Screwtape and Wormwood use similar tactics to Milton, but more subtly. They take advantage of the fact the God holds himself back from any revealing of Himself which would negate free will; “He is prepared to do a little overriding at the beginning… But he never allows this state of affairs to last long.”4 In a letter to Authur Greeves, Lewis supported his view that God chose to give us freedom even knowing that it could lead to sin:5 “he thought Freedom worth creating even at that price. It is like when mother allows a small child to walk on its own instead of holding it by her hand. She knows it may fall but learning to walk on one’s own is worth a few falls.”6 It also allows Screwtape and Wormwood to work at the patient almost without interruption, and they have developed many techniques to ensure their success. They mask the patient’s ability to see his self as he truly is and build up a false image in its place. Instead of self-reflection the patient is watching a drama. They cannot keep him from thinking lofty thoughts, but they may be able to distract him with lunch. They encourage the patient to excuse bad behavior by extenuating circumstances. He is not to afford the same excuses for others. If they cannot keep him from the church, they will bring forward all of his golden pictures of martyrs, togas and lions, in sharp contrast to the people actually sitting around him. They can stroke his vanity and at the same time surround him with superficial and worldly friends by letting him imagine that he is “doing these people ‘good’ by the mere fact of drinking their cocktails and laughing at their jokes.”7 Since all pure enjoyment (even non-religious) can lead to an experience of the Numinous, Screwtape advises Wormwood to try to encourage the patient to activities that he will not enjoy, but will gain him general admiration. They draw attention to virtues and encourage pride. They take the secondary benefits of Christianity, such as charity or political consciousness and make it the “most important part” of the religion. Then they go a step farther and make Christianity important only insofar as it supports their political agenda. In the end Milton, Screwtape and Wormwood work use the same primary sin to their advantage. As Milton says, “Vanity. My favorite sin.” Every temptation is based on our own vanity, or pride. All our basest desires: everything we do to ‘fit in,’ false humilty, exaggerated religiosity, refraining from truth out of fear, and the desire to impress; are based in vanity. As fallen creatures even our higher emotions are tainted and open to exploitation. We give charity from a desire to be thought well of (thus Christ’s admonition to give in secret). Even love may be exploited. As the Lady says in The Great Divorce, “What we called love down there was mostly the craving to be loved.”8 And even when we are not strictly sinning, we run the risk of echoing the original sin, “not of choosing some evil thing, but in preferring a lesser good …before a greater.”9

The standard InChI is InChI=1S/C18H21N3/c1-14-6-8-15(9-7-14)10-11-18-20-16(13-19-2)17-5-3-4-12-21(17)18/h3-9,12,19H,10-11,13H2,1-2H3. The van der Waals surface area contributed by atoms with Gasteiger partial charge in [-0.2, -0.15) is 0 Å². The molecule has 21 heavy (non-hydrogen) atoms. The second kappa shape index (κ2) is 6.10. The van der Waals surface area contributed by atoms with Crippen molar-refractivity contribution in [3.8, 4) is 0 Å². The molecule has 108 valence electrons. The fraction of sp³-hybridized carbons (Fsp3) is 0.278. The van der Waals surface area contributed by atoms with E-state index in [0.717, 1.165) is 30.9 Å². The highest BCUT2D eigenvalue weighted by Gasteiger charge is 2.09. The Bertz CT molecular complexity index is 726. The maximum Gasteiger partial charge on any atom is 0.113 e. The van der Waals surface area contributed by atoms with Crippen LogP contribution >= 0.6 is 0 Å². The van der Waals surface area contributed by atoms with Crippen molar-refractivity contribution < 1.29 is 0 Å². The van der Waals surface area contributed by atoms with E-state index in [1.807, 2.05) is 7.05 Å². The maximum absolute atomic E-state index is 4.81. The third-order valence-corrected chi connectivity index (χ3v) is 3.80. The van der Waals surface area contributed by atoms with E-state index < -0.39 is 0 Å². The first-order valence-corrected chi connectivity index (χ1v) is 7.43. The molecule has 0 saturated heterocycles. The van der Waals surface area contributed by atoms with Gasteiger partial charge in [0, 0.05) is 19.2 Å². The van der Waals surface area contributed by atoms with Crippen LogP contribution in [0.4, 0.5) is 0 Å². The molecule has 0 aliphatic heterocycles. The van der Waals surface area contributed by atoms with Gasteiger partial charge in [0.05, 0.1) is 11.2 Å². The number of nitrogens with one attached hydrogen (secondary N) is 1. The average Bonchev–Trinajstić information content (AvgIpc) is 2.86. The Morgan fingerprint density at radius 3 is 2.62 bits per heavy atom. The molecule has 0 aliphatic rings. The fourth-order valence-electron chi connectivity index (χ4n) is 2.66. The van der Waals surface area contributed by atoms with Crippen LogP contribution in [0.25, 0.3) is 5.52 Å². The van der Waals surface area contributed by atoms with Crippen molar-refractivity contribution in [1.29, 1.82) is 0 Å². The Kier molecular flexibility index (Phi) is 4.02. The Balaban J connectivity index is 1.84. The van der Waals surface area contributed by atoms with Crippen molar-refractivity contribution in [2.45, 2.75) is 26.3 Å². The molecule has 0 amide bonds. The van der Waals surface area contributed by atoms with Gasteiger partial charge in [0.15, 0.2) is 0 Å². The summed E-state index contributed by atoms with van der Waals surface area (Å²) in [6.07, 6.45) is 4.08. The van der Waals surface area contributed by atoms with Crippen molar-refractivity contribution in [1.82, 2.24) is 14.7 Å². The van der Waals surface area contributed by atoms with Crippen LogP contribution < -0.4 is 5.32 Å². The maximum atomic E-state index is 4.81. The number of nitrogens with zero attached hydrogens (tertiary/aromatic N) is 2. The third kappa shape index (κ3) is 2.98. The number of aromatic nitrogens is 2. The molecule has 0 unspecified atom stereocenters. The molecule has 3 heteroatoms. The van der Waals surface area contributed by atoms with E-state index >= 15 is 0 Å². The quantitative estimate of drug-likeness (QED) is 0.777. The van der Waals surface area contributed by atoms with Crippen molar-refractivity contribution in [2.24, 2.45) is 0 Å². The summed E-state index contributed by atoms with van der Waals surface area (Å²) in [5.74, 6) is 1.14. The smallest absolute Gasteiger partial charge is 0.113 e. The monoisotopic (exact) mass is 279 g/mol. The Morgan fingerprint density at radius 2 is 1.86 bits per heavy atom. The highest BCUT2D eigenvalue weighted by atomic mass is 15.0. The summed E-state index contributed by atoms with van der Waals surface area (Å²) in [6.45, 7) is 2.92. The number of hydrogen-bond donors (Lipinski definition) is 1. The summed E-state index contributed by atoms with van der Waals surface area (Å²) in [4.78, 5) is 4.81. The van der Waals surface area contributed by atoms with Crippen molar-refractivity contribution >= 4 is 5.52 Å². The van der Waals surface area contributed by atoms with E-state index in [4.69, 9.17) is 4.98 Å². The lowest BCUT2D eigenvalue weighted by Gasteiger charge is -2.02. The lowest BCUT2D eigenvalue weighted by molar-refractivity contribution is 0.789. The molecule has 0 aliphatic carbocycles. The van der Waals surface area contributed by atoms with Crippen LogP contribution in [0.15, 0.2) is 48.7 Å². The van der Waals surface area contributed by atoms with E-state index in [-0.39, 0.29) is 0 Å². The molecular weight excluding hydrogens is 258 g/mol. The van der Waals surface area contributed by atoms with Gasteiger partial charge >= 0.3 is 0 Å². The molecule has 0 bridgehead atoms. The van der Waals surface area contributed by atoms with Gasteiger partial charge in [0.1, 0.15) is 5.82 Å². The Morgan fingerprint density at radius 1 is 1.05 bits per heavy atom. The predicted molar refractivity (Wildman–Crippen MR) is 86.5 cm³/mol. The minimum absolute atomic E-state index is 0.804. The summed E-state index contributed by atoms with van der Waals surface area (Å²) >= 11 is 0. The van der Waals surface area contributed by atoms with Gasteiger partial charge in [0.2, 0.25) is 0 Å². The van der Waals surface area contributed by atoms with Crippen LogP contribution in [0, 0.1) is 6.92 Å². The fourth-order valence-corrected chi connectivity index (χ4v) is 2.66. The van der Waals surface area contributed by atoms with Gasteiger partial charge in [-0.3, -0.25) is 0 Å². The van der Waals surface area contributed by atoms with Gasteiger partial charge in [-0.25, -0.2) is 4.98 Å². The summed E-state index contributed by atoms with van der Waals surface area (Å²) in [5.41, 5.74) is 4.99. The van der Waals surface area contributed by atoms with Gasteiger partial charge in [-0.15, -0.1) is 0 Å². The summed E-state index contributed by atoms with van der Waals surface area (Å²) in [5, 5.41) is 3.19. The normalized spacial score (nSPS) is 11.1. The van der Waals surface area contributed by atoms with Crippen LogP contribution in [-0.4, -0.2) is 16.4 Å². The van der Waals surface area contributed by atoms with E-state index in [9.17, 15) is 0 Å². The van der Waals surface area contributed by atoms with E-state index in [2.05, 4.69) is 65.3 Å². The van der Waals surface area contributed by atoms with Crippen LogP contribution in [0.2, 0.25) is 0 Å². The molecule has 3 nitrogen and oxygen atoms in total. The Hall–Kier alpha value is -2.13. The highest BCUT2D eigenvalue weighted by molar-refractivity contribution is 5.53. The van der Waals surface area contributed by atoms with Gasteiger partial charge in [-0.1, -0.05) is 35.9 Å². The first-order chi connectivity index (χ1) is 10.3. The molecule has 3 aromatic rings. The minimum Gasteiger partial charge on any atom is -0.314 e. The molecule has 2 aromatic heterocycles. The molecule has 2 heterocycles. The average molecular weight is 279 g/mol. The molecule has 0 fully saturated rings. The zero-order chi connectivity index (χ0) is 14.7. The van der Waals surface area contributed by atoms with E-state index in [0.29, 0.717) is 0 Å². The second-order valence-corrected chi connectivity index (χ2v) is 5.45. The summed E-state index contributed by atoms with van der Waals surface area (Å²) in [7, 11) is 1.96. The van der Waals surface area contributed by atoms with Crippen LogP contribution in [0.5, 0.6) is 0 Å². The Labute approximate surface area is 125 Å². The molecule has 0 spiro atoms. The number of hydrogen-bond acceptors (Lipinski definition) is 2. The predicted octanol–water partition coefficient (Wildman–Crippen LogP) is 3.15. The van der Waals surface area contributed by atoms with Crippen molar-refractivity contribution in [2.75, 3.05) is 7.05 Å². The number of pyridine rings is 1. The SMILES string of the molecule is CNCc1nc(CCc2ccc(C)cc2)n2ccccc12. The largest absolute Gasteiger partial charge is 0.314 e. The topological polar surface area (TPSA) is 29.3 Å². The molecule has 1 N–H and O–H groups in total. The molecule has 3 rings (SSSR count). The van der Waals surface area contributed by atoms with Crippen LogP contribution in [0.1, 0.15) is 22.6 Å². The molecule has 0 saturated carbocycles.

The key to modern temptation is to make us unaware that it is occurring. That is what Lewis calls catering to the Spirit of the Age. In our age it is easy for temptation to pass unnoticed in all of the noise, chaos, and complication. We are surrounded by information, and accustomed to have new studies, surveys and opinions presented which are disproved almost daily. We don’t search for truth, but ideas, all of which may be thrown aside at the next bit of research. We are constantly bombarded by television, radio, traffic noise, and music. We spend our time dulled by a commute, work a mind numbing day in front of a computer screen, and then while away our free hours in front of the television or on the internet. In the midst of the flashy and ever-changing, we aren’t to notice that we are being asked to make choices, letting them be made for us by ‘public opinion.’